|Title:||Incorporating in situ habitat patchiness in site selection models reveals that site fidelity is not always a consequence of animal choice|
|Authors:||Martinez, Aline S.|
Queiroz, Eduardo V.
Coleman, Ross A.
|Publisher:||The University of Sydney|
|Abstract:||1. Understanding site fidelity is important in animal ecology, but evidence is lacking that this behaviour is due to an animal choosing a specific location. To discern site selection behaviour it is necessary to consider the spatial distribution of habitats that animals can occupy within a landscape. Tracking animals and defining clear habitat boundaries, however, is often difficult. 2. We use in situ habitat distribution data and animal movement simulations to investigate behavioural choice in site fidelity patterns. We resolved the difficulty of gathering data by working with intertidal rock pool systems, which are of manageable size and where boundaries are easy to define. Movements of the intertidal starfish Parvulastra exigua were quantified to test the hypotheses that (1) this species displays fidelity to a particular rock pool and that (2) rock pool fidelity is due to site selection behaviour. Observed patterns of individuals (n=10 starfish) returning to a previously occupied rock pool (n = 5 pools per location) were tested against an expected null distribution generated through simulations of random movements within their natural patchy environment. 3. Starfish exhibited site selection behaviour at only one location even though site fidelity was high (av. 7.4 starfish out of 10 found in test pools) in 2 of the 3 locations. The random chance of a starfish returning to a pool increased 67 % for each metre further a rock pool was from the original pool, and 120 % for each square metre increase in surface area of an original pool. The decision of returning to an original rock pool was influenced by food availability. When microalgal cover was > 60 %, there was a ~ 50 % chance of animals staying faithful to that pool. 4. Our results show the importance to consider spatial distribution of habitats in understanding patterns of animal movement associated with animal choices and site fidelity. Returning to a particular place does not necessarily mean that an animal is homing; it may be the only place to go.|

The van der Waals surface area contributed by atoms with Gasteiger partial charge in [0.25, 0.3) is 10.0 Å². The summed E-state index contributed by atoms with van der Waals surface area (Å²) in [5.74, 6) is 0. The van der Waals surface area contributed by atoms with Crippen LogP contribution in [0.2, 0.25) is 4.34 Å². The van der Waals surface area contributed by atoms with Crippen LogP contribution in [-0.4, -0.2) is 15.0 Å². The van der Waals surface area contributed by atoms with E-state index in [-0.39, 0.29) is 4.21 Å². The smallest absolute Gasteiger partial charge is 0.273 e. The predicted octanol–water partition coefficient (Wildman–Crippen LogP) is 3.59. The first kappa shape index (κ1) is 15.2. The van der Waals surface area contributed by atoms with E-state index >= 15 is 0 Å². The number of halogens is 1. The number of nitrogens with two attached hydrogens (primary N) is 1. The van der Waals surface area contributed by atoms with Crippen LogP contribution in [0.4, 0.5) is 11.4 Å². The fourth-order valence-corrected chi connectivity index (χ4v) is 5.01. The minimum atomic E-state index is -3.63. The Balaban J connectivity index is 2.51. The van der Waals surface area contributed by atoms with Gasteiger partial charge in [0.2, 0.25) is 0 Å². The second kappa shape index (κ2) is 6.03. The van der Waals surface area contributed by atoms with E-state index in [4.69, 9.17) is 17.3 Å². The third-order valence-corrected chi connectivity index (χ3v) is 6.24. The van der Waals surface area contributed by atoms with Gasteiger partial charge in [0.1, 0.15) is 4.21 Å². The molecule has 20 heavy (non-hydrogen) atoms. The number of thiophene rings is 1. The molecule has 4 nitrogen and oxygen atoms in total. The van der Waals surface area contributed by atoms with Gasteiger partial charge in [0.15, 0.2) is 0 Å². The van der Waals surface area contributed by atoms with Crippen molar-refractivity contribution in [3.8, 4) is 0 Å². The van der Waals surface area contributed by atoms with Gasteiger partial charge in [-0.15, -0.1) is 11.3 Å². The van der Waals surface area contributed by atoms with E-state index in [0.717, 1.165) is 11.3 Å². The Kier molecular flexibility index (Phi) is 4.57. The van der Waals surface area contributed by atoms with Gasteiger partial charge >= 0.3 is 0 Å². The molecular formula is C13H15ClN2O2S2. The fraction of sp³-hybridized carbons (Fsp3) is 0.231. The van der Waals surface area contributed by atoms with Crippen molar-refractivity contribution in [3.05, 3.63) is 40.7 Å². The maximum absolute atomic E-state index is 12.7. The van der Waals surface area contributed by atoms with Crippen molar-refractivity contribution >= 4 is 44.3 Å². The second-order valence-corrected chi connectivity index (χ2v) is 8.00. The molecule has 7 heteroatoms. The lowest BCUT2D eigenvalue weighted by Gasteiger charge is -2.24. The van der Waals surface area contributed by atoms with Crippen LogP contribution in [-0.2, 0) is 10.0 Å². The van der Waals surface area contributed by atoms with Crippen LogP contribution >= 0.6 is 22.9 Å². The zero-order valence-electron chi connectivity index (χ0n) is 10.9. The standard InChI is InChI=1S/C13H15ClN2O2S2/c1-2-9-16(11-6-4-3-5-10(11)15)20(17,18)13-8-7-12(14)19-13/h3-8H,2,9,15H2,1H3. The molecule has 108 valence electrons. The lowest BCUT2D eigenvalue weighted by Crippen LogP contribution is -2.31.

|Description:||Using a tractable study system, starfish movements were simulated among rock pools based on empirical data. The authors showed that site fidelity could be a response of animal site selection or the lack of available habitats within the landscape. ‘This dataset accompanies an article in the Journal of Animal Ecology’.|
|Rights and Permissions:||CC-BY 4.0|
|Type of Work:||Dataset|
|Type of Publication:||Post-print|
|Appears in Collections:||Research Papers and Publications. Science|
|data-Martinez_et_al-2017-JAE.xlsx||Dataset||22.97 kB||Microsoft Excel|
|simulation_files.zip||Simulation files||496.28 kB||Compressed (zipped) Folder|
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